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4 important lessons learned from the Silk Road smackdown

Ian Paul | Oct. 4, 2013
Law enforcement has finally caught up with the notorious Silk Road underground market, and reporters are having a field day writing about an incredible story as revealed by federal investigators.

Law enforcement has finally caught up with the notorious Silk Road underground market, and reporters are having a field day writing about an incredible story as revealed by federal investigators.

Rife with drug trafficking, secretive Internet sites, and assassins for hire, Silk Road's tale is a crypto-crime story of epic proportions. But Silk Road is more than just a fascinating yarn: The site's demise also has a lot to teach us about our current digital environment, especially when it comes to online security.

Here are four key takeaways from the end of Silk Road and the Dread Pirate Roberts.

It's about the crimes, not the tech
An oft-cited fact about Silk Road is that it was part of the ominous-sounding "Darknet," a secretive, hidden part of the web that's unseen by search engines like Google and only reachable with the help of the anonymizing Tor software.

But Heisenberg-proportion criminal enterprises conducted in a crypto-laden back alley tell only half the story of the so-called Darknet.

"It's essential that the use of encryption, anonymization techniques, and other privacy practices is not deemed a suspicious activity," the Electronic Frontier Foundation said in a recent blog post. "Rather, it must be recognized as an essential element for practicing freedom of speech in a digital environment."

Beyond criminal enterprises, is also used by activists in parts of the world where speaking freely is impossible. Tor is even recommended by security experts as a good tool to use for anyone that objects to the U.S. National Security Agency's reported surveillance activities.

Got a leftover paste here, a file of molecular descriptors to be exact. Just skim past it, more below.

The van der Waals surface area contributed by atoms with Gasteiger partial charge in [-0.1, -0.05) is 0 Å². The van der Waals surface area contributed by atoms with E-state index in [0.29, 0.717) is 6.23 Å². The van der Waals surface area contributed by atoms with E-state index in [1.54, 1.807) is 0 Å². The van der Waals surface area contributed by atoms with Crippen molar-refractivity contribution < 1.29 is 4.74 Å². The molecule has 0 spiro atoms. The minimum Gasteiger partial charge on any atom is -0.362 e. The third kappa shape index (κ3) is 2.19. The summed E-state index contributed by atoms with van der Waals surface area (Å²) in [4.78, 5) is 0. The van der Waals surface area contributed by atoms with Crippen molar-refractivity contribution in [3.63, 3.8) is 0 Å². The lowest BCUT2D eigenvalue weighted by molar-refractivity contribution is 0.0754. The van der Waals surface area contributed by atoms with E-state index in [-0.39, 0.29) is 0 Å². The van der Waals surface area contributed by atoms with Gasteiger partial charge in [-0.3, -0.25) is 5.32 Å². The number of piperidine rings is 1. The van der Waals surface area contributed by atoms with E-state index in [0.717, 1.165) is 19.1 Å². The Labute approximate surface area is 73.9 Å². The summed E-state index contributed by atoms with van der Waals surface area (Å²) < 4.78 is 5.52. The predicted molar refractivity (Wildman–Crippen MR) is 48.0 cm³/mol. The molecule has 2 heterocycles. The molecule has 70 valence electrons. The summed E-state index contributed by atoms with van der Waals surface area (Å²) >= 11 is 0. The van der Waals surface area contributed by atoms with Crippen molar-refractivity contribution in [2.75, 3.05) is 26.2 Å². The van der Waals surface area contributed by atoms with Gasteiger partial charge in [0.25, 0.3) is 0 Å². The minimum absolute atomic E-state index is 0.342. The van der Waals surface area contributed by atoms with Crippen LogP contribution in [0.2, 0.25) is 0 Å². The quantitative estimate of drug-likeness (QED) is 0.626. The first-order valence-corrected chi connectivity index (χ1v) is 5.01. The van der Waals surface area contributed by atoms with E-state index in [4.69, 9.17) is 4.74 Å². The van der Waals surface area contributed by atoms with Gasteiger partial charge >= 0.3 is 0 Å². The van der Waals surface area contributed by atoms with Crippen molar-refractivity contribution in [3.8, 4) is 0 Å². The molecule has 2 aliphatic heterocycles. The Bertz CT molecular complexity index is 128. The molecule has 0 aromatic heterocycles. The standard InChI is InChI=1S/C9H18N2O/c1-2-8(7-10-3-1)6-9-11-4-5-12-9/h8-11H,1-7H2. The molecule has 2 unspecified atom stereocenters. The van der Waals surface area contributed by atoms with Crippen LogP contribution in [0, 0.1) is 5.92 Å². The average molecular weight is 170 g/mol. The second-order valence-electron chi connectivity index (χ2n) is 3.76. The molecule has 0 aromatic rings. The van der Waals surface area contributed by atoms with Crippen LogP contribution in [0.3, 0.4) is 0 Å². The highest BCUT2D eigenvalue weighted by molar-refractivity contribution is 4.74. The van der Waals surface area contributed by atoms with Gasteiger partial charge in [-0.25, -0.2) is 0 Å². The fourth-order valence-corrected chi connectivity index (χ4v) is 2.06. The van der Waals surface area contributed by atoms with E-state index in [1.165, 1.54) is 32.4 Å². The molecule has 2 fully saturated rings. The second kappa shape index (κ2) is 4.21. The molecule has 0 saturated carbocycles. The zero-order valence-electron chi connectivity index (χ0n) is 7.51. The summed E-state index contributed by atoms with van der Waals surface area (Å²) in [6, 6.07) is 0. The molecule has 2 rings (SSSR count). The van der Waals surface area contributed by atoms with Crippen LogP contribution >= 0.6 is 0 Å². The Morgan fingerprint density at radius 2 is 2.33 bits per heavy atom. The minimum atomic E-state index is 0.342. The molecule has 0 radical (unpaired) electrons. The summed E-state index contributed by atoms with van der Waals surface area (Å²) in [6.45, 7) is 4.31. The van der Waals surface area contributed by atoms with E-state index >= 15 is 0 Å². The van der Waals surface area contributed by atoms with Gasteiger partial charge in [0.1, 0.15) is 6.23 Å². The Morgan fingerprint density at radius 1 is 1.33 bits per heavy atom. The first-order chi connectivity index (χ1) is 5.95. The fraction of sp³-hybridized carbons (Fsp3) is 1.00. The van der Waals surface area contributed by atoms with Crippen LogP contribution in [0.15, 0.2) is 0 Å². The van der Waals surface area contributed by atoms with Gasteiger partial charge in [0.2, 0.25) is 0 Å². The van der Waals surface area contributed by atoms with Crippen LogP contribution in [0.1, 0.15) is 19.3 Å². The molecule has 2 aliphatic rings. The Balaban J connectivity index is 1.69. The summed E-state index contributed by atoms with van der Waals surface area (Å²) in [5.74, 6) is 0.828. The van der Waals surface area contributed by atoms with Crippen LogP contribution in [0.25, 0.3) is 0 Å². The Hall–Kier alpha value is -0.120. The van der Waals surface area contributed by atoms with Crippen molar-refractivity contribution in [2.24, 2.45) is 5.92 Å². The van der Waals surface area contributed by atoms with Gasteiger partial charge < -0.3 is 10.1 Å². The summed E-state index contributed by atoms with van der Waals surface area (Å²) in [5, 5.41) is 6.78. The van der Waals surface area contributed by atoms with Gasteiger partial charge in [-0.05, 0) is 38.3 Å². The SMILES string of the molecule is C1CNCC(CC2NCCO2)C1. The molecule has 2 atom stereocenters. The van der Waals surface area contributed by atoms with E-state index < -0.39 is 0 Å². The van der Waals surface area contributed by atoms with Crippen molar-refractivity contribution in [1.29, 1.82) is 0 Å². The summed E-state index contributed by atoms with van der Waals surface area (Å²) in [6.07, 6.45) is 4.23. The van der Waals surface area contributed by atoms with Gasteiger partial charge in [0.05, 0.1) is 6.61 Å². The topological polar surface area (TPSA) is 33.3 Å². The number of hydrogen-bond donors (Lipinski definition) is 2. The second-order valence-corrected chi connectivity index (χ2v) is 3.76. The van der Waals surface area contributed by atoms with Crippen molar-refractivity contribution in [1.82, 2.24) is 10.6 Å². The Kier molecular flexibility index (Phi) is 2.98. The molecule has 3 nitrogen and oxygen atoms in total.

Endpoint security will get you in the end
Assuming the case goes to trial, some of the data tying Ulbricht to the Silk Road will likely come from his own computer. FBI agents arrested Ulbricht and seized his laptop only after he had turned on his laptop and entered his passwords, according to a report by Ars Technica. Presumably, Ulbricht had encrypted data on his laptop, which the feds wanted to have in a decrypted state before arresting him.

"Endpoints" like PCs and mobile devices are some of the hardest things to secure, because this is where data ends up sitting unencrypted and thus are choice targets for attackers. Agencies such as the NSA reportedly have a variety of exploits at their disposal to break into everything from iPhones to laptops running Ubuntu.

"What I took away from reading the Snowden documents," security expert Bruce Schneier wrote in a recent Guardian column referring to information supplied by NSA whistleblower Edward Snowden, "Was that if the NSA wants in to your computer, it's in. Period."

In Ulbricht's case, law enforcement didn't need to rely on any technical tricks to attack his laptop: They just snuck up on him after his data was exposed. Nevertheless, it's a reminder that if you don't secure the devices where you read protected data as best you can, no amount of encryption will help you.

 

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